The Queen gathered her royal family back in July for a service and flypast celebrating the Royal Air Force's centenary year, and now the celebrations are continuing in an artsier fashion. Her Majesty paid a visit to the RAF Club in Piccadilly on Wednesday (Oct. 17) to open a new wing and reveal a gorgeous stained-glass window commemorating the women who have made an impact on the force. But the greatest unveiling of the day was the monarch's new portrait, commissioned to celebrate the centennial - and she couldn't help but smile when she saw it!
The painting, which was set in Windsor Castle's White Drawing Room (where Princess Eugenie's royal wedding portraits were taken!), shows the Queen sitting in a golden arm chair, her hands neatly folded in her lap and her iconic Launer London handbag on the red carpet by her feet. She wears a pale blue dress and a tri-strand pearl necklace and matching earrings alongside a brooch. In a video shared by The Royal Family on Instagram, the 92-year-old watches as the red curtain is parted to reveal the portrait - then turns to the crowd and smiles.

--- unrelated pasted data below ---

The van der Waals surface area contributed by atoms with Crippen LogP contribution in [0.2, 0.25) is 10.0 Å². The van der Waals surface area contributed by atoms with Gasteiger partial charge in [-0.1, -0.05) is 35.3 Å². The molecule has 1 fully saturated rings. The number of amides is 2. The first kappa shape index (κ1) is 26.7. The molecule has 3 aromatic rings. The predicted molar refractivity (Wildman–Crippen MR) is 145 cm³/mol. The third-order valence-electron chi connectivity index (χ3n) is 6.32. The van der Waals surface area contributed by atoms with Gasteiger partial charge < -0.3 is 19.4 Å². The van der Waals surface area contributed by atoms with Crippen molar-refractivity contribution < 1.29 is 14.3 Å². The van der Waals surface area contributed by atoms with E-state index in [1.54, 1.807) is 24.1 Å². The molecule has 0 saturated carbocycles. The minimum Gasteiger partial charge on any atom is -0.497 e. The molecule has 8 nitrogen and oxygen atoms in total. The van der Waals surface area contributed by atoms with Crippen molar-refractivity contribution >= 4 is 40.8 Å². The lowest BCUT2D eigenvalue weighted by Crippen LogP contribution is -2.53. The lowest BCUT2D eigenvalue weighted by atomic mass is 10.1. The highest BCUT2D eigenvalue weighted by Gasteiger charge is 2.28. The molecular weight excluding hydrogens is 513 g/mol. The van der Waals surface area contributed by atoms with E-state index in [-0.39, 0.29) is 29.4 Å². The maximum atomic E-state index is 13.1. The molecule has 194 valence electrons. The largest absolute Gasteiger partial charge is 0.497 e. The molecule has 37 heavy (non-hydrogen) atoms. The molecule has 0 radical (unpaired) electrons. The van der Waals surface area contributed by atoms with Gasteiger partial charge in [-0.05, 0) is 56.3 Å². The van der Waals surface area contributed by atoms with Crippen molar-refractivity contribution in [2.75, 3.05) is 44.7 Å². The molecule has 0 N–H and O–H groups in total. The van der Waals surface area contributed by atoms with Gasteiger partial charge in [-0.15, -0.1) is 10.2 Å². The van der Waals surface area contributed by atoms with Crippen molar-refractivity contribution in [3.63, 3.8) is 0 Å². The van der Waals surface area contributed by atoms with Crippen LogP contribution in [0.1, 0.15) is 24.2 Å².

The artist behind the portrait is Benjamin Sullivan, winner of the BP Portrait Award in 2017. “I think the idea was to capture something of the role of the monarch, but one tries to get behind that to the person,” Ben revealed of his work. “And I really like the idea her handbag was placed in front of the gilt chair. It was almost happenstance that it was placed there but it gives some idea there’s actually a person as well as a figurehead—it’s personal.” Her handbag also played a starring role in her 90th birthday portrait with her great-grandchildren, held up by a two-year-old Mia Tindall with great effort.
The caption on Instagram gives some more context to the new painting: "The portrait includes a number of @royalairforceuk elements: the background features a Spitfire from 253 Squadron which the artist’s grandfather, F/Lt JM Sullivan, flew over Albania during WW2. The image on the right is a portion of ‘Hurricanes in Flight‘ (1944), by Eric Ravilous."
Queen Elizabeth II was born eight years after the RAF was first founded in 1918 and its club formally opened in 1922. Over her decades as monarch, she's seen the organization evolve in many ways, especially where women are concerned. During her visit she was able to meet the first female fast jet pilot, Jo Salter, among other trailblazers. The Queen also had a very special moment signing the visitor's book, something her grandfather, King George V, did 96 years ago.